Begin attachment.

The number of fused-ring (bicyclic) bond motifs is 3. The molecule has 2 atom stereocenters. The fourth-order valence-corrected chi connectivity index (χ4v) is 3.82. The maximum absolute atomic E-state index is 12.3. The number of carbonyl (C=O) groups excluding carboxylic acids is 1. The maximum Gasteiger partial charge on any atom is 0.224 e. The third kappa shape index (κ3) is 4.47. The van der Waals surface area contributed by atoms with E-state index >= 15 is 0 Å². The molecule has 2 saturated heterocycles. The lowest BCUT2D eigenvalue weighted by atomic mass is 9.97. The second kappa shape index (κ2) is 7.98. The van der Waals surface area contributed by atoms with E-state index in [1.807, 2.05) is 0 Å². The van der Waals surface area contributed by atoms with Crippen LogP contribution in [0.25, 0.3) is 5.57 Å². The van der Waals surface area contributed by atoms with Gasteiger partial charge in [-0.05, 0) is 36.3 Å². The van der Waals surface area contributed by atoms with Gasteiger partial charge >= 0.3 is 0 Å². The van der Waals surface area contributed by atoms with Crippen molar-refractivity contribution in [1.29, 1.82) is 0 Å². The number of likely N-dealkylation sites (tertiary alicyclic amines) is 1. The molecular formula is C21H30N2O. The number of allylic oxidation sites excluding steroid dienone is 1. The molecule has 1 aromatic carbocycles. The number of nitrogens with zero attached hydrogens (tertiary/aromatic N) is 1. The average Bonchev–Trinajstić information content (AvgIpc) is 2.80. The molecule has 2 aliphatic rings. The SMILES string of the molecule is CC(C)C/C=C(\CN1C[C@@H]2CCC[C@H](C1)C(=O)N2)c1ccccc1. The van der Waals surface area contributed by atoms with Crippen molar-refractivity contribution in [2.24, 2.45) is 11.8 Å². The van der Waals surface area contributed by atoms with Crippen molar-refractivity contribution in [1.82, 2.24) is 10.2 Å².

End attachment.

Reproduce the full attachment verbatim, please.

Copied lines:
The number of fused-ring (bicyclic) bond motifs is 3. The molecule has 2 atom stereocenters. The fourth-order valence-corrected chi connectivity index (χ4v) is 3.82. The maximum absolute atomic E-state index is 12.3. The number of carbonyl (C=O) groups excluding carboxylic acids is 1. The maximum Gasteiger partial charge on any atom is 0.224 e. The third kappa shape index (κ3) is 4.47. The van der Waals surface area contributed by atoms with E-state index >= 15 is 0 Å². The molecule has 2 saturated heterocycles. The lowest BCUT2D eigenvalue weighted by atomic mass is 9.97. The second kappa shape index (κ2) is 7.98. The van der Waals surface area contributed by atoms with E-state index in [1.807, 2.05) is 0 Å². The van der Waals surface area contributed by atoms with Crippen LogP contribution in [0.25, 0.3) is 5.57 Å². The van der Waals surface area contributed by atoms with Gasteiger partial charge in [-0.05, 0) is 36.3 Å². The van der Waals surface area contributed by atoms with Gasteiger partial charge >= 0.3 is 0 Å². The van der Waals surface area contributed by atoms with Crippen molar-refractivity contribution in [1.29, 1.82) is 0 Å². The number of likely N-dealkylation sites (tertiary alicyclic amines) is 1. The molecular formula is C21H30N2O. The number of allylic oxidation sites excluding steroid dienone is 1. The molecule has 1 aromatic carbocycles. The number of nitrogens with zero attached hydrogens (tertiary/aromatic N) is 1. The average Bonchev–Trinajstić information content (AvgIpc) is 2.80. The molecule has 2 aliphatic rings. The SMILES string of the molecule is CC(C)C/C=C(\CN1C[C@@H]2CCC[C@H](C1)C(=O)N2)c1ccccc1. The van der Waals surface area contributed by atoms with Crippen molar-refractivity contribution in [2.24, 2.45) is 11.8 Å². The van der Waals surface area contributed by atoms with Crippen molar-refractivity contribution in [1.82, 2.24) is 10.2 Å².